???

Where are you getting this "338 degrees for 60 minutes" figure from? And how, exactly, do you figure this will guarantee sterility?

Next: The yeast will produce CO2 in the bottle, this is true, but I seriously doubt it will produce enough during the bottling process to drive out the room air. Of course, if you take a couple of days to do your bottling, this may be true, but it only takes me about 45 minutes to bottle on the few occasions I do.
 

Dienekles

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Well that number 338 degrees for 60 minutes came from the book 'How to Brew'

The bottling tip came from the owner of The San Fransisco Homebrew Outlet. Hes been brewing and bottling and judging competitions for several decades.
 

Dienekles

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Having said all that...its been a while since I've bottled. Kegging is the only true solution :D[/QUOTE]

Amen brother! Cant wiat until I can afford that.

Until then - I float CO2 on my secondary by siphoning it off the primary and I use a carboy cap to keep oxygen out of my brew while I bottle, so the only oygen that gets into my beer is the small unavoidable amounts from pouring in the bottling sugar slurry, and the small amounts that get in when I actually bottle.

Stirring does not introduce oxygen into the beer if there is no oxygen floating on the beer. :cool: Right?

I've never opened a bottle and found it flat or stale - BUT I CANT WAIT TO KEG!
 

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I set the caps on each brew as I go then crimp in the same order they were filled, that way particles can't fall in while your bottling the rest (Im sure Im wrong about this as well) :rolleyes:
 

Dienekles

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heLLbent said:
I set the caps on each brew as I go then crimp in the same order they were filled, that way particles can't fall in while your bottling the rest (Im sure Im wrong about this as well) :rolleyes:
Nono, this is a fantastic way to do things. Though at this point (with 4-10% alchohol) there isnt a whole lot to worry about - very few things can spoil your beer at this point.

But putting the caps in place will save you time - no doubt a good idea.
 

cygnus128

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I actually cap as I go...is that a problem? I figured it would lower the contamination risk (not that there is too much but never hurts). Any problems with this?
 

Dienekles

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Nono, no problem with that, but unless your using oxygen absorbing caps you may have long term storage problems associated with staling agents..

But if you plan on drinking it all within the next two months or so, I wouldnt worry about it.

Coming from very reliable sources (namely the owner of a homebrew supply shop whos been brewing for decades):

and I quote: "The beer is not very susceptable to contamination at this point, oxygen is a bigger problem at this stage than foreign bacteria."
 

cygnus128

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Dienekles said:
Nono, no problem with that, but unless your using oxygen absorbing caps you may have long term storage problems associated with staling agents..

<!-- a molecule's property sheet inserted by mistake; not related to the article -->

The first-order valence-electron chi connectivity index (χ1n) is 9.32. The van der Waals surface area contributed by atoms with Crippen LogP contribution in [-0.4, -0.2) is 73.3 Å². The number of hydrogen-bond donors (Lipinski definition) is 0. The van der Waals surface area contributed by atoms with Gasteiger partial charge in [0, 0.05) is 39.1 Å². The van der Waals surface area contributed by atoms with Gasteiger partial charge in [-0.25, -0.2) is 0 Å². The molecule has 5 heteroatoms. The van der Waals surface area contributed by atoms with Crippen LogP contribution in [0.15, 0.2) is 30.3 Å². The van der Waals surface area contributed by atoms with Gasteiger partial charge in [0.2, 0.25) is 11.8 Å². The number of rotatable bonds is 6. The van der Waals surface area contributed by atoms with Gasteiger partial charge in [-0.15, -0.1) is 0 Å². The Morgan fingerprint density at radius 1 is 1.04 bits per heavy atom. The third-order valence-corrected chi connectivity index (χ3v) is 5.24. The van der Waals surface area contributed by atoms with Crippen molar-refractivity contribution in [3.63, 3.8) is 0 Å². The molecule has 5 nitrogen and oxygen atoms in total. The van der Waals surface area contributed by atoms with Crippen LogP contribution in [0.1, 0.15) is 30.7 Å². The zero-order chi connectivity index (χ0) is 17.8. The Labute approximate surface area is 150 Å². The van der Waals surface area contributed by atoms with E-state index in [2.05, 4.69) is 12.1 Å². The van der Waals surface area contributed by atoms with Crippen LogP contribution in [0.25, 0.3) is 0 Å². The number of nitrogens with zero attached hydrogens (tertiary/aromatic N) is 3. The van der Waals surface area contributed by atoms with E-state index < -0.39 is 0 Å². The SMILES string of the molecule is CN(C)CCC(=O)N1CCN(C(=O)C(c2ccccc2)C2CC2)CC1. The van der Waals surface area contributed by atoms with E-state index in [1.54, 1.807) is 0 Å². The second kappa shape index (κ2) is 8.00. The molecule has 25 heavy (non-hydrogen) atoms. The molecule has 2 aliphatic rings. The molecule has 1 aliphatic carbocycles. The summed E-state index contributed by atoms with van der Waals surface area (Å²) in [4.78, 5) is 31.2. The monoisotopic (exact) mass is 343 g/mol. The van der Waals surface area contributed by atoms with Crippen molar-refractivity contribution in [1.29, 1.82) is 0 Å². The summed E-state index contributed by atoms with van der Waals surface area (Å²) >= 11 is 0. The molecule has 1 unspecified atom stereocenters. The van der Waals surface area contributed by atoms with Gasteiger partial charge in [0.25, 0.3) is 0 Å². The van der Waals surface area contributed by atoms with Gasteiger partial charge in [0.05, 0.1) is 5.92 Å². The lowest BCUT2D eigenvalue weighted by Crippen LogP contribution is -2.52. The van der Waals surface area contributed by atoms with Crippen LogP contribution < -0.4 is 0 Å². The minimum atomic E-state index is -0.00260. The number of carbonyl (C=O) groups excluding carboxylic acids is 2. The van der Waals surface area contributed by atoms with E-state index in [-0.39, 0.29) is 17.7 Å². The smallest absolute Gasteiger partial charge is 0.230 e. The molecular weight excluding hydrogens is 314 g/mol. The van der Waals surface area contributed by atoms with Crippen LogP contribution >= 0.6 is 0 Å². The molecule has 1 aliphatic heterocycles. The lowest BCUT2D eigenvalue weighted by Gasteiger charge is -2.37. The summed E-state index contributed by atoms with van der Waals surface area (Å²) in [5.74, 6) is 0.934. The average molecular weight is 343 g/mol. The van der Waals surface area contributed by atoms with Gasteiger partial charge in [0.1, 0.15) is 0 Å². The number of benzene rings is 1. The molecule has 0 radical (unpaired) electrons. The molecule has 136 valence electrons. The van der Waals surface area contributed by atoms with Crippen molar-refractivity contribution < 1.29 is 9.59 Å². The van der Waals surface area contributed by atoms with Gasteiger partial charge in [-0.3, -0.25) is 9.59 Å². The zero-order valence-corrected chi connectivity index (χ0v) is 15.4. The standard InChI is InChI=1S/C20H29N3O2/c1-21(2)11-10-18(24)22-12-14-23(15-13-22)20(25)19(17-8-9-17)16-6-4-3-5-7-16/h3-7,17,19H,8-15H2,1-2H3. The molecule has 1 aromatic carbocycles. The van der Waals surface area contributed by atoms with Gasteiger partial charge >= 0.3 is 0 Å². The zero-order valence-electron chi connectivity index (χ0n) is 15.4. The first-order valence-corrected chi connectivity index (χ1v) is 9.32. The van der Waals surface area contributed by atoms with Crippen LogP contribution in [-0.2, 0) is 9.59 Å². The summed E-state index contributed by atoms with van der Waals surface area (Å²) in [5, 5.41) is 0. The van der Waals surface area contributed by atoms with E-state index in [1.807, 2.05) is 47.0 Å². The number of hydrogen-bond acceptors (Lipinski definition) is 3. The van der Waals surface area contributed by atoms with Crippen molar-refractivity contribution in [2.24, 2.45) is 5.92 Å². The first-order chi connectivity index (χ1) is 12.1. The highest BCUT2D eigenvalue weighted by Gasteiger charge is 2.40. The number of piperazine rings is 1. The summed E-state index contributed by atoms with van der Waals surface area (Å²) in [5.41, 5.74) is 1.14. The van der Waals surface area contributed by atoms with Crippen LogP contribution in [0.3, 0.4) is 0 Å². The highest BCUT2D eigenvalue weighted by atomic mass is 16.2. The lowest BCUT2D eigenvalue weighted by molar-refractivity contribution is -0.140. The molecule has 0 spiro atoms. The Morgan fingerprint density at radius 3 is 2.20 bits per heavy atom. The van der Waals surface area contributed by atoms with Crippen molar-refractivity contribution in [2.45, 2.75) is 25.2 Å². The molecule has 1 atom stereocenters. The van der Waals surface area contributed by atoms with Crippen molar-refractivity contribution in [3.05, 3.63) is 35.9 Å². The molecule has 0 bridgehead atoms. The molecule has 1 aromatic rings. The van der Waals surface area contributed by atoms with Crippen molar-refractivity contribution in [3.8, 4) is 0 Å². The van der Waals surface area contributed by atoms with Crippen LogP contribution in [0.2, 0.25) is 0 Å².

But if you plan on drinking it all within the next two months or so, I wouldnt worry about it.

Coming from very reliable sources (namely the owner of a homebrew supply shop whos been brewing for decades):

and I quote: "The beer is not very susceptable to contamination at this point, oxygen is a bigger problem at this stage than foreign bacteria."
Thanks! There's no chance it will make it 2 months anyway ;).
 

andre the giant

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I haven't had any problems keeping my brew fresh for longer than 2 months. I use O2 absorbing caps, try to avoid splashing the brew around when racking/bottling, etc. One important note, if you use a spring bottle filler tip, it seems the first second or so of the beer entering the bottle splashes pretty good. Once the level of the beer reaches the holes in the filler tip, it settles down. This probably isn't good, but on the other hand, maybe it is good. I have several theories about this that I'll share with you.

1. The initial splash in the bottle releases dissolved CO2 from the beer. I'm sure some O2 gets in there too, but the O2 caps should get it.
2. The initial splashing creates a bit of foam. This foam helps expel air from the bottle. When you cap the bottle, and foam is filling the dead space, you probably have very little O2 to deal with.

I've had bottles that tasted fresh after 1 year in the bottle. Heck, I've drank Oatmeal Stouts brewed 1 year apart that tasted virtually the same.

Kegging is a very nice way to dispense beer, and eventually, I'll start kegging. But I don't think I'll ever get entirely away from bottling. I envision kegging half, and bottling the rest.
 

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there is something appealing about having a bottle of year old beer. i'll never keg it all cause i'll end up killing my self drinking a keg in a night plus i like to have bottles of beer aging in my old cellar, the bottles look cool next to the brick wall...